• March 1, 2019
  • Report

Support for women entrepreneurs in STEM (Science, Technology, Engineering and Math) can lead to job growth and higher returns for investors.

This report, authored by Nathan and funded by USAID and U.S. Department of State as part of the US-APEC Technical Assistance to Advance Regional Integration (US-ATAARI) project, is a follow-up report to the November 2016 publication APEC Women in STEM: A Framework for Dialogue, Learning and Action.

The report looks at women’s STEM entrepreneurship in the United States, given that data availability and metrics on women’s STEM entrepreneurship, or women’s entrepreneurship overall, are not consistent across all 21 APEC economies. The authors employ regression analysis to understand the broader economic impact, and bring together several relevant case studies.


Key findings include:
  • Of all STEM jobs in the U.S. workforce, women hold less than one-quarter (24 percent) of STEM jobs.
  • In STEM fields, women are more likely to launch businesses providing research and consulting services, which may be less scalable than STEM-based manufacturing industries like semiconductor, aerospace, or communications equipment.
  • Some key constraints for women entrepreneurs include access to educational opportunities, skills, networks, mentors, role models, and access to capital and markets. 
    Kauffman Firm survey data shows a clear business case for investing in enterprises with at least one female owner. Businesses that fit this criterion generate more revenues, profits, and jobs than their all-male owned counterparts.
  • The authors’ analysis using Kauffman data indicates that compared to wholly male-owned firms, high tech firms with at least one female owner in a sample set have, on average, US$60,257 more in annual revenue and $46,471 more in annual profit.
  • Based on analysis by this report’s authors of data from 5,000 multi-owner, high technology firms tracked by Kauffman, the U.S. can, (a) potentially add an additional 1,886 more jobs for this set of firms and (b) increase their total revenues by more than $145 million annually, if at least one woman is represented in the ownership.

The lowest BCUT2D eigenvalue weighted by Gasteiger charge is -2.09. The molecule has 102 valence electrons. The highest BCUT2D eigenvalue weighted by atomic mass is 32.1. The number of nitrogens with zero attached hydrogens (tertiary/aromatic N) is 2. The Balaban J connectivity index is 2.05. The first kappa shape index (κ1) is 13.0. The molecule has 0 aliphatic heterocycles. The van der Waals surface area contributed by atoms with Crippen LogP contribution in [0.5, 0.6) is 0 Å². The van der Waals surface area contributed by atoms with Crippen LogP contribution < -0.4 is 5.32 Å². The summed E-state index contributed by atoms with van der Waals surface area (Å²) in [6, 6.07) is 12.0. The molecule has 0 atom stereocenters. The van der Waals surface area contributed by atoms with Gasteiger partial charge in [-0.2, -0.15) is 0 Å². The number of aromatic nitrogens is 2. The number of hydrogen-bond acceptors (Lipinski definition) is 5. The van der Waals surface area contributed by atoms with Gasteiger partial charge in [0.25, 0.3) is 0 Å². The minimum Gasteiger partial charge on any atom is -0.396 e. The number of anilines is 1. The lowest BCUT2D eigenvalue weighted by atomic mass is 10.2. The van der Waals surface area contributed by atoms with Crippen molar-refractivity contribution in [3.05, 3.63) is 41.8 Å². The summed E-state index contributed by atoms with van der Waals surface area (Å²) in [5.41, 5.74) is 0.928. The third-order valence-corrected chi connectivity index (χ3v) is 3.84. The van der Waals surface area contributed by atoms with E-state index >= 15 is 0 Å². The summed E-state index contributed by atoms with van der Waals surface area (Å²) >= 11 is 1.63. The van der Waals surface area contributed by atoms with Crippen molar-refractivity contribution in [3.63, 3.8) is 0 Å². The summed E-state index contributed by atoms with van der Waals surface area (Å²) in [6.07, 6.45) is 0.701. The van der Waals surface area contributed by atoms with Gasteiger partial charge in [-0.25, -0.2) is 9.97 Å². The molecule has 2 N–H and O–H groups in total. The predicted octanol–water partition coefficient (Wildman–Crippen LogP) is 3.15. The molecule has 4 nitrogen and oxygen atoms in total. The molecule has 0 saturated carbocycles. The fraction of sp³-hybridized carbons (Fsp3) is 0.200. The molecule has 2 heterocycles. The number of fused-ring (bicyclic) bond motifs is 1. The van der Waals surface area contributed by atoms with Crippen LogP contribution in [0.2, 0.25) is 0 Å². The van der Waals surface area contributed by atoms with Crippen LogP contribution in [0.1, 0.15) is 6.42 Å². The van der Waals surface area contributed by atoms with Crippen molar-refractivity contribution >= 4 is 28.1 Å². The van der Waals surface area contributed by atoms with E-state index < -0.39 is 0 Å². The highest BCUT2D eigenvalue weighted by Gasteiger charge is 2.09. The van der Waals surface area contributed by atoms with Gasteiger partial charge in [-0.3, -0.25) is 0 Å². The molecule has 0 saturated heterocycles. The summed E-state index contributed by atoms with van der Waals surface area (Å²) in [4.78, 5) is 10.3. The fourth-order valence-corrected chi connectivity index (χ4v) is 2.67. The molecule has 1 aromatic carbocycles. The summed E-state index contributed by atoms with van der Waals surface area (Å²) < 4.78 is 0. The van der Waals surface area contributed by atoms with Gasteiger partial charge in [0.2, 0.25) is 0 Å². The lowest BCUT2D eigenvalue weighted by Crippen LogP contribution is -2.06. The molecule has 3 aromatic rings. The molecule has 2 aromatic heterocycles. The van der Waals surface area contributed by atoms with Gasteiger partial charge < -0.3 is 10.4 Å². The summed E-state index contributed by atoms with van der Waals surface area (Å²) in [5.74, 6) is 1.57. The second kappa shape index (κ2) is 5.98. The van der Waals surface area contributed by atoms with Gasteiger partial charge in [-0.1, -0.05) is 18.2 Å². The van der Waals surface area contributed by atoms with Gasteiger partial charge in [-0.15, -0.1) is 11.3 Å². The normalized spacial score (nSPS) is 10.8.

• According to the Boston Consulting Group’s study of start-ups, female founders generate more revenue than their male counterparts despite systemic lack of access to equal amounts of capital: for every dollar raised, they generate 78 cents in revenue, compared to 31 cents for male-run start-ups. (Abouzahr et al. 2018).
  • First Round Capital’s research shows that among their portfolio of about 300 start-ups, firms with a woman cofounder performed 63 percent better, when measured by valuation (First Round Capital, 2015).
  • A National Bureau of Economic Research 2018 analysis of highly skilled occupations in the US (in fields such as law, medicine, science, academia, and management) shows a positive relationship in the U.S. between diversity within companies and the value of goods and services produced (Gompers and Kovvali 2018).
  • The underrepresentation of women in STEM fields—not only as students and researchers but also as innovators, leaders, and entrepreneurs — significantly hinders sustainable economic growth and prosperity throughout APEC economies including the U.S.


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